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Poker News | The View from the Box

The View from the Box – More on Beal

The View from the Box
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The views expressed here are from an ex-poker dealer that could step back into the box at any point in time — or not! Sometimes funny, sometimes cold and cutting, sometimes just tossing out a little bit of wisdom I learned about myself while pitching tickets and playing poker for over 30 years, this is an ongoing walk-through of what it's like to sit in the poker dealer's chair – the box.

Where would the world be if not for poker? Oh yeah, that’s right, a lot of people think it’s a sinful endeavor designed by the devil to rob those who play of their soul and ability to reason.

If you play it right, it can definitely erase your ability to reason when you’re going through a bad run.

But realistically, poker is a game of people played with cards. Poker isn’t a reasoning mistress, it’s a game. A game that will bring you back time after time. A game of mathematics, emotions, weaknesses and strengths, played throughout your lifetime – if you’re lucky you’ll play it throughout your lifetime. Otherwise, how else would you make all those wonderful friends and be able to ROFL over some of the incredible antics and reactions you see in a poker game? How would you go to the Bahamas for the PokerStars Caribbean Adventure if you didn’t win your trip in a satellite? Seriously…how would you get up every day and admit that you never played poker?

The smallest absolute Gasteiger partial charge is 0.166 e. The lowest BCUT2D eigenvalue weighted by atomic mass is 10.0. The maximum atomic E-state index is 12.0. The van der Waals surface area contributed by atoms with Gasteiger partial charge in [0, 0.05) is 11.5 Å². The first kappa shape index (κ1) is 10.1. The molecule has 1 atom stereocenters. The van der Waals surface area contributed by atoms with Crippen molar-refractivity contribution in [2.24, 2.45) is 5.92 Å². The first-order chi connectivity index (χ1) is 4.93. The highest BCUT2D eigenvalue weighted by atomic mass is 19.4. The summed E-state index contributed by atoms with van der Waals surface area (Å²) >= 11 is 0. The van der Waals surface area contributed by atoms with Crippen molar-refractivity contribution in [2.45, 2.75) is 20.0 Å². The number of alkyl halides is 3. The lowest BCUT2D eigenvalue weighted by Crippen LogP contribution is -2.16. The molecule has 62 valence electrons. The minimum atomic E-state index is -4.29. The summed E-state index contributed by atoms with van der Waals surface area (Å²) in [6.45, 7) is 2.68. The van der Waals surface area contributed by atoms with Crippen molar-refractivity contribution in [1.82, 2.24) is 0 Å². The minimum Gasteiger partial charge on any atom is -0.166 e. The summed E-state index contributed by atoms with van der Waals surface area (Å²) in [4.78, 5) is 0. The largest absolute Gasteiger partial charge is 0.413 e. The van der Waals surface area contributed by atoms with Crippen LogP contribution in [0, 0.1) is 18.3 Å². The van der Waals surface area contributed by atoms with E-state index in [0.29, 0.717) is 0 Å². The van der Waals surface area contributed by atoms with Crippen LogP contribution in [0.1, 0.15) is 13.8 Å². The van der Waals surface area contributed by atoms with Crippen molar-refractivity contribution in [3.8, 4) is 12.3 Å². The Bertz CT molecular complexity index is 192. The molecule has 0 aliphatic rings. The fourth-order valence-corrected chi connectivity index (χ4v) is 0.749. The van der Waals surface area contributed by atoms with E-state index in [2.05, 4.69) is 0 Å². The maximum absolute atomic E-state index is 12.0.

While you’re thinking over all those profound questions, let’s get back to The View from the Box and the Andy Beal thread.

Note that a lapse in the posting dates is due to Beal’s absence from the game.

April 29, 03. He's four months over the deadline of when he said he'd be back and back he is...$30,000-$60,000 Limit Holdem with a $3,000,000 buy-in. Think those figures are a typo? It's just 6 chips and 12 chips, just like a $6-$12 game only played with flags. Andy's back and he's ready to play. He was heads-up with Chip R. when I went to work tonight.

He was always so friendly towards me when I dealt to him and spoke of Montana and how much he liked the state that I couldn't resist going up to say "Hello!" I waited until the dealer was shuffling and approached him with, "Hi Andy! Welcome back."

He jumped up and grabbed my hand, pulled off headphones, said he had ear plugs in and couldn't hear me very well. I repeated that it was nice to see him back in the room. He replied with a warm smile, "Thank you. It's nice to be back here."

I moved on and he went back to his game. Does he really remember me? Hell if I know. He's just so damn polite and appears to be such a nice guy that I really wouldn't expect any other kind of greeting from him. I said 'hello' to Chip also but he didn't jump up...he gave me a smile and returned the 'hello'. Chip's one of my favorites.